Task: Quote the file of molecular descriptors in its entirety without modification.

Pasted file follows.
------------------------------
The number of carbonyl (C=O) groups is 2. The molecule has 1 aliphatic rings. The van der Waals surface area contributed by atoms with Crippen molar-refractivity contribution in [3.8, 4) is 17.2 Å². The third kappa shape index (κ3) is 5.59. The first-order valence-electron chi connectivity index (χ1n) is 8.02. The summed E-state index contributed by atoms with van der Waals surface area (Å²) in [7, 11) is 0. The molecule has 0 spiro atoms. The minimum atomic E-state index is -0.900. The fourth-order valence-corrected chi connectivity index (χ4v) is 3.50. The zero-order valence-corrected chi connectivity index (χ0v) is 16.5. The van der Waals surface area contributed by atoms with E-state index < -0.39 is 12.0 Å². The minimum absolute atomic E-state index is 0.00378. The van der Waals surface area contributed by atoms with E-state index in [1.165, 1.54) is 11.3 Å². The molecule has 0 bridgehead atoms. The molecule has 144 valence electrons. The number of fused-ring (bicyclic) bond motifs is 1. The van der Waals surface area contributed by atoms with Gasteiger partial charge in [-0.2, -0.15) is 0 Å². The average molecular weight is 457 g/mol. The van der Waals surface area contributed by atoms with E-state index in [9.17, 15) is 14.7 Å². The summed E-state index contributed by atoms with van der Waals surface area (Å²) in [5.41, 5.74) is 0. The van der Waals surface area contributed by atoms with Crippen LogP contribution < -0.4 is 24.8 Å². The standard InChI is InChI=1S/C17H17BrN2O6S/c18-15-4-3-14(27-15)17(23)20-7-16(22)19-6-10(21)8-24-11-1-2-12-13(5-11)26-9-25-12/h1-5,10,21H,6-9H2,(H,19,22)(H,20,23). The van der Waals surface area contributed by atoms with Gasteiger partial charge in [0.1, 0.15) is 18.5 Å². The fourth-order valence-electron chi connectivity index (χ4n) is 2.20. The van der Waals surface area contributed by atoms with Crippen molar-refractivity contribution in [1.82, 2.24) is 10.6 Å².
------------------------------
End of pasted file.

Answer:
The number of carbonyl (C=O) groups is 2. The molecule has 1 aliphatic rings. The van der Waals surface area contributed by atoms with Crippen molar-refractivity contribution in [3.8, 4) is 17.2 Å². The third kappa shape index (κ3) is 5.59. The first-order valence-electron chi connectivity index (χ1n) is 8.02. The summed E-state index contributed by atoms with van der Waals surface area (Å²) in [7, 11) is 0. The molecule has 0 spiro atoms. The minimum atomic E-state index is -0.900. The fourth-order valence-corrected chi connectivity index (χ4v) is 3.50. The zero-order valence-corrected chi connectivity index (χ0v) is 16.5. The van der Waals surface area contributed by atoms with E-state index < -0.39 is 12.0 Å². The minimum absolute atomic E-state index is 0.00378. The van der Waals surface area contributed by atoms with E-state index in [1.165, 1.54) is 11.3 Å². The molecule has 0 bridgehead atoms. The molecule has 144 valence electrons. The number of fused-ring (bicyclic) bond motifs is 1. The van der Waals surface area contributed by atoms with Gasteiger partial charge in [-0.2, -0.15) is 0 Å². The average molecular weight is 457 g/mol. The van der Waals surface area contributed by atoms with E-state index in [9.17, 15) is 14.7 Å². The summed E-state index contributed by atoms with van der Waals surface area (Å²) in [5.41, 5.74) is 0. The van der Waals surface area contributed by atoms with Crippen LogP contribution < -0.4 is 24.8 Å². The standard InChI is InChI=1S/C17H17BrN2O6S/c18-15-4-3-14(27-15)17(23)20-7-16(22)19-6-10(21)8-24-11-1-2-12-13(5-11)26-9-25-12/h1-5,10,21H,6-9H2,(H,19,22)(H,20,23). The van der Waals surface area contributed by atoms with Gasteiger partial charge in [0.1, 0.15) is 18.5 Å². The fourth-order valence-electron chi connectivity index (χ4n) is 2.20. The van der Waals surface area contributed by atoms with Crippen molar-refractivity contribution in [1.82, 2.24) is 10.6 Å².